Bridge Street is the location of the street market and shops including the café (Staff here include Kathy Beale, Tina Carter, Bex Fowler and Marie) launderette (Staff here have included Dot Branning, Pauline Fowler and Carol Jackson) and mini-supermarket (Staff here have included Yolande Trueman, Heather Trott, Honey Mitchell and Derek Harkinson) . Turpin Road is the location of a war memorial, bookmaker, chip shop, funeral parlour, restaurant and an upmarket bar as well as several other businesses.[7] The nightclub on Turpin Road was originally named The Market Cellar until George Palmer buys it and renames it the Cobra Club. Over the years it becomes e20, Angie's Den, Scarlet and R&R, with owners including Steve Owen (1998–2002), Billy Mitchell (2002–2003), Beppe di Marco (2002), Sharon Rickman (2002–2005, 2013–2014), Den Watts (2004–2005), Johnny Allen (2005–2006), Ruby Allen (2006), Roxy Mitchell (2007, 2010–2011), Ronnie Mitchell (2007–2009, 2010–2012), Jack Branning (2007–2011), Janine Butcher (2011–2013) and Phil Mitchell (2011–present). The name R&R is taken from the initials of Ronnie and Roxy.[7] A major storyline within the club occurs in February 1999, when Saskia Duncan is killed during a struggle with Steve and Matthew Rose. The name Turpin Road was chosen after the show's creators read that the East End was the haunt of notorious highwaymen, such as Dick Turpin.[2]

George Street is the location of an Italian restaurant, Giuseppe's, which later becomes an Indian restaurant, Argee Bhajee, when a new owner takes over. Walford East tube station is on George Street,[7] which first appeared on screen in late 1985 when Lou Beale collapses outside it. On maps seen inside the station it replaces Bromley-by-Bow on the District line, but the building is in the style of those designed by Leslie Green, even though his work only appears on the Bakerloo, Northern, and Piccadilly lines.[11] The train sound was first heard in 1987 and the train's first appearance was in 1988 at Lou Beale's funeral. Trains did not appear again until 4 February 2010, when CGI was used in the show for the first time.[12] Platforms within the station were first seen in 2011 when Charlie Slater (Derek Martin) left Walford.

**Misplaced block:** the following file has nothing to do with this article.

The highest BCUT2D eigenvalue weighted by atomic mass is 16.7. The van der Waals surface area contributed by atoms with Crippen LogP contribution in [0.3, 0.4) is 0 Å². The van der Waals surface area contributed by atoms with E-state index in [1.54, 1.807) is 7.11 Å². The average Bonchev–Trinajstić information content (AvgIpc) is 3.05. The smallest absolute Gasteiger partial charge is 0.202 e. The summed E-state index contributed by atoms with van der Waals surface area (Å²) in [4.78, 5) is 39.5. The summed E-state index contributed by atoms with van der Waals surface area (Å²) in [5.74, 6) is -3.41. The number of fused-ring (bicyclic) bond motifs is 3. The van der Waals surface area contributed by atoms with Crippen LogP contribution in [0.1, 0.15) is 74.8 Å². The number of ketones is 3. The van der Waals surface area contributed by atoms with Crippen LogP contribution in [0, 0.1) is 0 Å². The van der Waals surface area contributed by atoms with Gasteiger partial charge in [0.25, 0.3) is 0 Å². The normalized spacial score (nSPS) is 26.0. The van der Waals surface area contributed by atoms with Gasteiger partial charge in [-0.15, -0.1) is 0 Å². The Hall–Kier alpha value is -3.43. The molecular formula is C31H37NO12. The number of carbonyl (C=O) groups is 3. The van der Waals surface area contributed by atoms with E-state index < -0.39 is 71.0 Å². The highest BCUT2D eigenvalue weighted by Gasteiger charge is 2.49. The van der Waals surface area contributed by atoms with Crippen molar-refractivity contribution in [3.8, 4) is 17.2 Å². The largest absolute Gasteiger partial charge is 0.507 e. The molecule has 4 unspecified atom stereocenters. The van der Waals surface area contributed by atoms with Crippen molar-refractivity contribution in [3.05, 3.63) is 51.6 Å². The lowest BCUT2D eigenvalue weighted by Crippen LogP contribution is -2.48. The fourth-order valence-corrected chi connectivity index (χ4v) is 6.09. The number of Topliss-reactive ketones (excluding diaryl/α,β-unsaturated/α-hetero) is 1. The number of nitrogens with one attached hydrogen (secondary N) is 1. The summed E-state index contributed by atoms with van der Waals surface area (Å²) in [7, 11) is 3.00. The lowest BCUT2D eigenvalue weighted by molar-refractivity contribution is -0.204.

Turpin Way includes the local garage, informally known as The Arches, the community centre, a playground and a boxing gym.[7] Other locations seen or mentioned in the series include Victoria Square, Walford Towers, Kingsley Road,[13] Spring Lane and the High Street. Storylines in 2017 mentioned the demolition of Walford Towers, as a means of introducing new characters to the series. Walford Common was introduced to the series for the "Who Killed Lucy Beale?" storyline in 2014. Clifton Hill Road was shown as the location for Walford Crematorium in the episode shown on 17 April 2017,[14] while New Street was shown as the address of the veterinary surgery in the episode shown on 24 April 2017.[15]

See also[edit]

References[edit]

  1. ^ Smith 2005.
  2. ^ a b c "How was the name Walford chosen?". BBC. Archived from the original on 5 April 2007. 
  3. ^ "London Postcodes". Flatshare Ltd. Retrieved 5 May 2017. 
  4. ^ "ROYAL MAIL INTRODUCES NEW E20 POSTCODE FOR THE OLYMPIC PARK". London Legacy Development Corporation. 18 March 2011. Archived from the original on 6 November 2013. Retrieved 5 May 2017. 
  5. ^ "Underground EastEnders". Underground History. Retrieved 4 November 2009. 
  6. ^ Eastenders Website
  7. ^ a b c d e f g h i j "Welcome to Albert Square". Inside Soap. 12–18 July 2014. 
  8. ^ "Interesting Places and Famous Faces". Hackney Borough Council. Archived from the original on 4 March 2016. Retrieved 13 December 2009. 
  9. ^ "What's the history of the Queen Vic?". BBC. Archived from the original on 20 December 2006. 
  10. ^ Kilkelly, Daniel. "EastEnders reveals dramatic September storylines". Digital Spy. Retrieved 21 September 2014. 
  11. ^ Leboff 2002, pp. 92.
  12. ^ "Get your anoraks on... trains are coming!". BBC Online. 3 February 2010. Retrieved 4 February 2010. 
  13. ^ "Lucy Beale Case File – Evidence: Funeral". EastEnders. BBC Online. Retrieved 18 July 2014. 
  14. ^ Executive Producer: Sean O'Connor; Director: Lance Kneeshaw; Writer: Daran Little (17 April 2017). "Episode dated 17/04/2017". EastEnders. BBC. BBC One. 
  15. ^ Executive Producer: Sean O'Connor; Director: John Greening; Writer: Natalie Mitchell (24 April 2017). "Episode dated 24/04/2017". EastEnders. BBC. BBC One. 

Bibliography[edit]

  • Smith, Rupert (2005). EastEnders: 20 Years in Albert Square. BBC Books, BBC Worldwide. ISBN 978-0-563-52165-5. 
  • Leboff, David (2002). The Underground Stations of Leslie Green. Capital Transport. ISBN 1-85414-255-0. 

External links[edit]